I think in your rush to the airport you mistook his meaning. I understood him to be comparing it, not to the current Mariinsky production, but to the 1895 one that was acting as Ratmansky's template.

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La Scala (the co-producer) is doing this in July 2016 in Milan: http://www.teatroallascala.org/en/season/2015-2016/ballett/swan-lake.html

Is it too much to hope that the Lincoln Center summer festival will bring the production to NYC in July 2017? Either company would be fine...Did anybody spot Nigel Redden (director of the LC festival) in the Zurich audience?

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Amy   

Thank you for the report, Natalia; it sounds fabulous!! I hope I get to see this reconstruction soon because I've wanted to see a Swan Lake reconstruction for years! Bravo Alexei Ratmansky and everyone at Ballett Zurich! :)

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Ilya   

Oh...and how about the fast original 1877 coda in the White PDD..? Did they included it-(just as Balanchine in his one act version)..?

Ratmansky was following Drigo's revision of the score used in the 1895 production. So no fast ending to the Scene II adagio.

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Ilya   

I think in your rush to the airport you mistook his meaning. I understood him to be comparing it, not to the current Mariinsky production, but to the 1895 one that was acting as Ratmansky's template.

In that case his comparison is even less accurate because it appears that the 1895 production---or at least whatever version of it that was notated---called for 20 couples (my source for this is R.J. Wiley's book). This is exactly what Ratmansky has.

Perhaps Macaulay means that at the 1895 premiere there were more than 20 couples. This may be so (it would be good to know his source for this), but the notation (probably made a good decade after the premiere) calls for 20. Obviously Ratmansky has no way of reconstructing what actually transpired in 1895, only what was notated.

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Natalia   

Macauley wrote that the Mariinsky uses even more dancers in the Village Waltz...duh! Ilya is 100% right in that AR followed the 1895 instructions, which is what we saw in Zurich. Forty dancers (20 couples...four of the couples being leads, so not involved in the stools action). It goes without saying that AR used the notes. Otherwise he'd need the services of Long Island Medium.

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aurora   

Macauley wrote that the Mariinsky uses even more dancers in the Village Waltz...duh! Ilya is 100% right in that AR followed the 1895 instructions, which is what we saw in Zurich. Forty dancers (20 couples...four of the couples being leads, so not involved in the stools action). It goes without saying that AR used the notes. Otherwise he'd need the services of Long Island Medium.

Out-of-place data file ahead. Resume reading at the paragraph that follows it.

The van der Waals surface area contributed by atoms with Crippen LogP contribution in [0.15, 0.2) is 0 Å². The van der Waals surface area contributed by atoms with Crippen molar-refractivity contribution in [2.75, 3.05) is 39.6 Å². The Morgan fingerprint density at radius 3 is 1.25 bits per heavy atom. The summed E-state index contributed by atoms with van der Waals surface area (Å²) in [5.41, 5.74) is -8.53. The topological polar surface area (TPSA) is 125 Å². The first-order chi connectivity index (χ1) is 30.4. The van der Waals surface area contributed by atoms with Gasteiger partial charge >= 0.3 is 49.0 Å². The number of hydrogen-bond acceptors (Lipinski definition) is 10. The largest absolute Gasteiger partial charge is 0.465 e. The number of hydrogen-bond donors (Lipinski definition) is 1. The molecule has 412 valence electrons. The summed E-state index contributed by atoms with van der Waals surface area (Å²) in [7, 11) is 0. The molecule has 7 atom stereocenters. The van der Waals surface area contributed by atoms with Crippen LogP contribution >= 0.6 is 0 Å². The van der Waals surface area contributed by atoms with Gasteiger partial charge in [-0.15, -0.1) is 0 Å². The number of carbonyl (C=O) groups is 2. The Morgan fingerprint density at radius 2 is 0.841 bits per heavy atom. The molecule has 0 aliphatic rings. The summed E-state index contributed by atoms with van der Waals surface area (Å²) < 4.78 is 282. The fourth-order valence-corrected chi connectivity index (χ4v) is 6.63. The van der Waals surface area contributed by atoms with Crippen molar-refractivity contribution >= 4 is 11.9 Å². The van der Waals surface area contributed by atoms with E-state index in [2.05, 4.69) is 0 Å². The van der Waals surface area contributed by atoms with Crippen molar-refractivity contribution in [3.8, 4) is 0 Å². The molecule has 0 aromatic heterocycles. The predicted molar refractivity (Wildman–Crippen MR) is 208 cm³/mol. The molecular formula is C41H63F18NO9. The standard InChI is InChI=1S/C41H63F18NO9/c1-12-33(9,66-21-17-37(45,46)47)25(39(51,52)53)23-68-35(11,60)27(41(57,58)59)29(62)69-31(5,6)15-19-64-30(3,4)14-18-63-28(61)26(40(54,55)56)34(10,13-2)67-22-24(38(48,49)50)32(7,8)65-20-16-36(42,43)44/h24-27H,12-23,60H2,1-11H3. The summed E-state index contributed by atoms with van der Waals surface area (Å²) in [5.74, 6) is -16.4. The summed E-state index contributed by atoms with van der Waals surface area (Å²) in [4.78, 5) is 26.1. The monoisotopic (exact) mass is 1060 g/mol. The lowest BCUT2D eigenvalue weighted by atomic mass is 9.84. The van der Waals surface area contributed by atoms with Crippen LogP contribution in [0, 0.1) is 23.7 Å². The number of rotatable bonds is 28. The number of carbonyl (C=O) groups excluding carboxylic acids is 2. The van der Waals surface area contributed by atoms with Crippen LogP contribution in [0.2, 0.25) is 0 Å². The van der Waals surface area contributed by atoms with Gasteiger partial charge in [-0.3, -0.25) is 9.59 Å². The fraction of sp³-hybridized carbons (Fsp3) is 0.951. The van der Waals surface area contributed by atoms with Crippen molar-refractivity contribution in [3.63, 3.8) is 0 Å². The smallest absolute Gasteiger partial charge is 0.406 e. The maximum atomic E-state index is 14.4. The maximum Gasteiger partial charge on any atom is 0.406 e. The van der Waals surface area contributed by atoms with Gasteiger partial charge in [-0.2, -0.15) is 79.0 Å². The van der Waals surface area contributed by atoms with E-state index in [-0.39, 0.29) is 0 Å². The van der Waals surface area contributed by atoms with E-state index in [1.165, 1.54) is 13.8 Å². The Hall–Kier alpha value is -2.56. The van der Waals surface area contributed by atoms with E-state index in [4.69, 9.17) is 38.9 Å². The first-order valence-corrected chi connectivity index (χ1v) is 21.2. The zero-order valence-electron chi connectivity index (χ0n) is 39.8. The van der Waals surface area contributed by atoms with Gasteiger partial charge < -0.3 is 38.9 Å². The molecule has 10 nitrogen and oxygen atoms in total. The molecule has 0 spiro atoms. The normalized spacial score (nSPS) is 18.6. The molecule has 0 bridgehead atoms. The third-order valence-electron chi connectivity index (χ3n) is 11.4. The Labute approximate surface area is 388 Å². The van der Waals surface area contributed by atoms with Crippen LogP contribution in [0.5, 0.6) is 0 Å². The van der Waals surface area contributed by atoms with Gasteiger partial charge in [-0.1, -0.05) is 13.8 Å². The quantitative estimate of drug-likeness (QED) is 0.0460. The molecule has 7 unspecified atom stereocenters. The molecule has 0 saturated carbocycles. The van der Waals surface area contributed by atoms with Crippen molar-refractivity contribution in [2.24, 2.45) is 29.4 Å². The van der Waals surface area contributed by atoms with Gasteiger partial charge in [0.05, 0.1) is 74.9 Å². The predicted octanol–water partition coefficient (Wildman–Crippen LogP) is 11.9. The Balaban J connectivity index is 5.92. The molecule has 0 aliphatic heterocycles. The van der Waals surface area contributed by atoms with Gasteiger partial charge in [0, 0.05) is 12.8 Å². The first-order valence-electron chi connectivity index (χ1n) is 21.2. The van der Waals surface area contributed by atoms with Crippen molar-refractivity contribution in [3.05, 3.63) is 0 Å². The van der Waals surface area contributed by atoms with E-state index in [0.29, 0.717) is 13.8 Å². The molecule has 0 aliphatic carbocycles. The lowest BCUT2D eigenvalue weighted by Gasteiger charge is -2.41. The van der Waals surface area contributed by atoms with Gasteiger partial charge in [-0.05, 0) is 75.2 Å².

I'm fine with Macaulay being wrong. I don't love him and have no interest in defending him. Nor was my comment as an attack on you, I very much appreciated your review.

You seemed confused as to why he was comparing the waltz to that of the Mariinsky when they are different things, and it appeared to me the answer was that he had not--he was comparing it to the 1895 text.

This is not to say Ilya isn't correct in saying that makes his comment even sillier if he is wrong as to how many couples there were in 1895. But since the only other mentions of the Mariinsky are to the 1895 production I can't see why one wouldn't think that is what he is referring to when he says, using the past tense:

"Along the way, fresh light keeps changing the ballet. A special triumph is the stage-filling celebratory group waltz for the opening scene: Mr. Ratmansky brings Petipa’s formations pulsating to life (20 couples, though the Mariinsky, with its vast resources, had more)."

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Natalia   

You continue to be confused, Aurora. The ballet company that existed in StP before the Revolution was the Imperial Russian Ballet, not the Mariinsky. The Mariinsky is the name of the theatre. A "Mariinsky" ballet troupe did not exist until the 1990s, after the collapse of the Soviet Union. By referring to the "Mariinsky" version, Macauley appears to be writing about the current version of SL by Konstantine Sergeyev.

The company of Tsarist times was the Imperial Russian Ballet. It performed at the Mariinsky Theater...and another tranche of dancers of the same entity performed at the Bolshoi in Moscow.

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Natalia   

Meant to add to my review of Sunday night: Lovely petite blonde Lou Sprichtig shined brightly in the little "jig" solo in sc1, after her "dancing lesson" with the tipsy Wolfgang. Sprichtig has a palpable 1890s/Cecchetti perfume about her.

That's it for the Zurich SL trip. Now I prepare for my next trip, to St Petersburg for THE BRONZE HORSEMAN (Smekalov-after-Zakharov, to Gliere's score). The Mariinsky Ballet - former Imperial Russian Ballet, then GATOB, then Kirov Ballet - will perform. :)

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Natalia   

At the hotel, I picked up hard copies of the reviews in NZZ by Martina Wohlthat (the 2nd of Fosca's links) and in TAGES-ANZEIGER by Marianne Muehlemann. Both quite glowing, as per my personal angel-translator.